Kampala. High cost of services in the country has driven Uganda’s core inflation to 7 per cent up from 6.4 per cent over the last one year. This implied the general public had to make adjustments to their budgets to access the goods and services they needed.
Uganda Bureau of Statistics (Ubos) said on Tuesday the increase in annual core inflation is due to a rise in annual services inflation which rose to 6.5 per cent for the year ending May 2016, compared to 5.9 per cent increase that was recorded during the year ended April 2016.
Releasing the Consumer Price Index (CPI) at Statistics House, the director macroeconomic Ubos, Dr Chris N. Mukiza, said the rise in Uganda’s annual core inflation was also caused by increases in costs of other goods inflation which rose by 7.4 per cent during the same period.
“The cost of services has shot up over the last one year, which has contributed to the rise in the annual core inflation,” Mr Mukiza said.
The annual core inflation excludes food crop items, metered water and energy from the CPI basket of goods because these items are considered to be veryvolatile.
On the other hand, the annual headline inflation which includes everything in the CPI basket for the year ending May increased to 5.4 per cent compared to the 5.1 per cent recorded during the year ended April 2016.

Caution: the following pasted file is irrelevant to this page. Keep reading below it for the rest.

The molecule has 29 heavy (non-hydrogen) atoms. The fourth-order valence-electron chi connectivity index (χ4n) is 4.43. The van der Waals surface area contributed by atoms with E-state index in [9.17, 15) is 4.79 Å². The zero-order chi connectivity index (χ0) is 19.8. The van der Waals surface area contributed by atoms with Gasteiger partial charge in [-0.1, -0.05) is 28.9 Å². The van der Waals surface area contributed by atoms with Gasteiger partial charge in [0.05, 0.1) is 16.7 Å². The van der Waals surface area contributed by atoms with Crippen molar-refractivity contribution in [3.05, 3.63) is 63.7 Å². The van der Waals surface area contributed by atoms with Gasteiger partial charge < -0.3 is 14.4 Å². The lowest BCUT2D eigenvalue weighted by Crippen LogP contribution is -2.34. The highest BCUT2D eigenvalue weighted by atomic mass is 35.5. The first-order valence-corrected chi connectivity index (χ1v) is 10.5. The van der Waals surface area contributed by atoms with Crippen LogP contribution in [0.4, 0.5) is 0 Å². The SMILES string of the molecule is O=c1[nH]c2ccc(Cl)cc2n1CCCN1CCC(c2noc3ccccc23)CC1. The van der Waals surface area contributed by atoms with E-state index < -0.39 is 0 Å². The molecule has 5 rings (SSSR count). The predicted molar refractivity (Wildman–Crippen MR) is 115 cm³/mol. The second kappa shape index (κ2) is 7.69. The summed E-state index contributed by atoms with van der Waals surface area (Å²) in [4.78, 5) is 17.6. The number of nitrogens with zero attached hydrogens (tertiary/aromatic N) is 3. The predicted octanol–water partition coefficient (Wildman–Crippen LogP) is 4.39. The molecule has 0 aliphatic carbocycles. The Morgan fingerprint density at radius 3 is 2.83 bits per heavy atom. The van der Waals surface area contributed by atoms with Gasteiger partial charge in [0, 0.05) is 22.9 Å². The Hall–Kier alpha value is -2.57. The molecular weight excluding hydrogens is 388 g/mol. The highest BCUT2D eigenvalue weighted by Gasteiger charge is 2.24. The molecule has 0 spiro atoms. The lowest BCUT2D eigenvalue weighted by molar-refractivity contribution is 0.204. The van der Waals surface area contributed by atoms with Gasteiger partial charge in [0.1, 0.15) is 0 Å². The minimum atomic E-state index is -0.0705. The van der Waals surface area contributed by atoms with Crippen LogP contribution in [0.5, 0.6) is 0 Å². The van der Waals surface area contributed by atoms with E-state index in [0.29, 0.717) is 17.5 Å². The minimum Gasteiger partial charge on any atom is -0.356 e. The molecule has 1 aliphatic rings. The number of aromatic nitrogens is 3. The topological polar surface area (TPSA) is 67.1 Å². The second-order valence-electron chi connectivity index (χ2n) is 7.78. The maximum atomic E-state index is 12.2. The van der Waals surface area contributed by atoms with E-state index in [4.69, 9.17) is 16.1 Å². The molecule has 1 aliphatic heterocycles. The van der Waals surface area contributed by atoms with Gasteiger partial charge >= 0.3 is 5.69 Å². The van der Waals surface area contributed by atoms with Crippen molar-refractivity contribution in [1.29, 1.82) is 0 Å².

Dr Mukiza said the driver of the annual headline inflation upward was contributed by the rise in core inflation.
The CPI figures show that during the period, annual energy, fuel and utilities inflation decreased to 5.6 per cent for the year ending May compared to the 5.1 per cent recorded during the year ended April 2016.
Similarly, the CPI figures show that the food crops and related items inflation decelerated to 5 per cent for the year ending May 2016, compared to an earlier deceleration of 4.2 per cent recorded during the year ended April.
Bank of Uganda (BoU) uses the core inflation to control Uganda’s inflation at 5 per cent but does not control the inflation rate using monetary policy tool like the Central Bank Rate (CBR).
BoU will be issuing a monetary policy statement during the course of the month to announce whether it is increasing the CBR or leaving it unchanged.
Even with the slight edge up, inflation still remains within range. Policy makers will draw a lot of comfort from this and therefore hold the view that the Central Bank is likely to keep the policy rate unchanged at the upcoming policy meeting - Stephen Kaboyo, managing director Alpha Capital.